Dental Extractions

Dental extracts, or tooth pulling, are among the most straightforward and best ways to get relief from a toothache. An extraction, as the name implies, involves removing the tooth. If the tooth has become severely infected, or your pulp has died, extraction may be the only option. Depending on the tooth and situation, the extraction may be simple or more complicated – either way, the dentist will make the process as pain-free as possible.

Simple extracts, also known as pulling, do not take long to complete. The dentist will numb you with local anesthesia before he starts, so you will not feel a thing. Depending on the tooth, pulling it will normally take just a few minutes once you have been numbered. Once completed, the dentist will place gauze in your mouth to bite on and you will be free to go.

These types of extracts, the simple extracts, are the most common in the world of dentistry. During a simple extraction, the dentist loosens the gums around the socket so as to be able to remove the tooth. He will grasp the tooth with forceps and move it from side to side until he can get it to break free of the socket. Once free of the socket it is easy to remove the tooth.

A thin piece of soft tissue holds teeth to the bone. This soft tissue is known as the periodontal ligament. The dentist removes the tooth by breaking this tissue. The best way to remove a tooth by pulling is to rock the tooth from side to side, enlarging the socket in the bone and breaking the ligament that helps hold the tooth in place.

Unfortunately, not all teeth can be pulled. The tooth may have become so decreed or broken off that the dentist has nothing to forgive above the gum line. In this case, the dentist will need to perform a more complicated extraction, to get the tooth out below the gum line, as he will not be able to use the standard method of pulling and rocking.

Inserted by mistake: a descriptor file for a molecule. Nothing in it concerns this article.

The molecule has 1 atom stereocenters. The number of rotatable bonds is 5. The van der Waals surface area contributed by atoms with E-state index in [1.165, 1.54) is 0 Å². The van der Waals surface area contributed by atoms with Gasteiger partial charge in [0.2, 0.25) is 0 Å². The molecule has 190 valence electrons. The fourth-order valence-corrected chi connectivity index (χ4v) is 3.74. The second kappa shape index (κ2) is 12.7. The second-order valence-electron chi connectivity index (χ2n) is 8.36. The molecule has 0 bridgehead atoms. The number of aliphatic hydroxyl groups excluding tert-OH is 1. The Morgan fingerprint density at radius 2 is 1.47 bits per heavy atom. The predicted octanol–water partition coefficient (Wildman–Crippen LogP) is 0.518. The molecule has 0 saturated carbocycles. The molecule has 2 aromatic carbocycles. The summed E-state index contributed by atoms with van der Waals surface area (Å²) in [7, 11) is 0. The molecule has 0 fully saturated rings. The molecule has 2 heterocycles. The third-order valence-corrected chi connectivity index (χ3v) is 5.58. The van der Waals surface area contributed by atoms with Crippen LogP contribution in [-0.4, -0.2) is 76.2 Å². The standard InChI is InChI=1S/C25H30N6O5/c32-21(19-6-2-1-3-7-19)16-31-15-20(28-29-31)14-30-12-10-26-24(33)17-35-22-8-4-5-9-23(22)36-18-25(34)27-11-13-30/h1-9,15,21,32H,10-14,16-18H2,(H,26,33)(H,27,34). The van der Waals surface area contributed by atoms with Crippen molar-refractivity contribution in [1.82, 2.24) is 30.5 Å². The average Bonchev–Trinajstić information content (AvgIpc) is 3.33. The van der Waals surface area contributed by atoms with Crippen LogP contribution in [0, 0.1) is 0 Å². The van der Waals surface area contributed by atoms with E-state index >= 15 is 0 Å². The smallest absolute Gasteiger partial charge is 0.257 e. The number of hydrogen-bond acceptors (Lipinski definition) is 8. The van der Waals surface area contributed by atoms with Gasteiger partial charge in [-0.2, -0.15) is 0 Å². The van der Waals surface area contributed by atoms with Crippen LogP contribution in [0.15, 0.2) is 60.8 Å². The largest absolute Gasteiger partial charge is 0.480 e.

This type of extraction involves making an incision in the gums around the tooth, and raising the flap cut to expose the bone. Once the bone is exposed, there may be enough of the tooth exposed for the dentist to grab and remove it using the pulling method. In many cases however, the tooth will be embedded in the bone, meaning that the dentist will not be able to pull the tooth out.

With teeth that are imbedded in the bone, the dentist will need to use a drill and chip away at the bone to get to the tooth. This is known as cutting the tooth out, and is quite a common procedure with imputed teeth or teeth that are severely declined. Once the dentist has cut his way to the tooth and removed it, he will sew back the flap of skin that he cut to get to the tooth. The flap of skin and the socket will heal over time – provided you take care of it.

Dental extracts are a very common procedure for dentists who perform them on a daily basis. Oral surgeons are the best for extracts, as extracts are all they do. All types of extracts, not just the most complex, will take time to heal. As long as you take care of your extraction site, you'll avoid common pitfalls such as dry sockets and other mishaps. They can be a bit painful immediately after the procedure – after a little while you'll start to feel a lot better for having the tooth or teeth removed.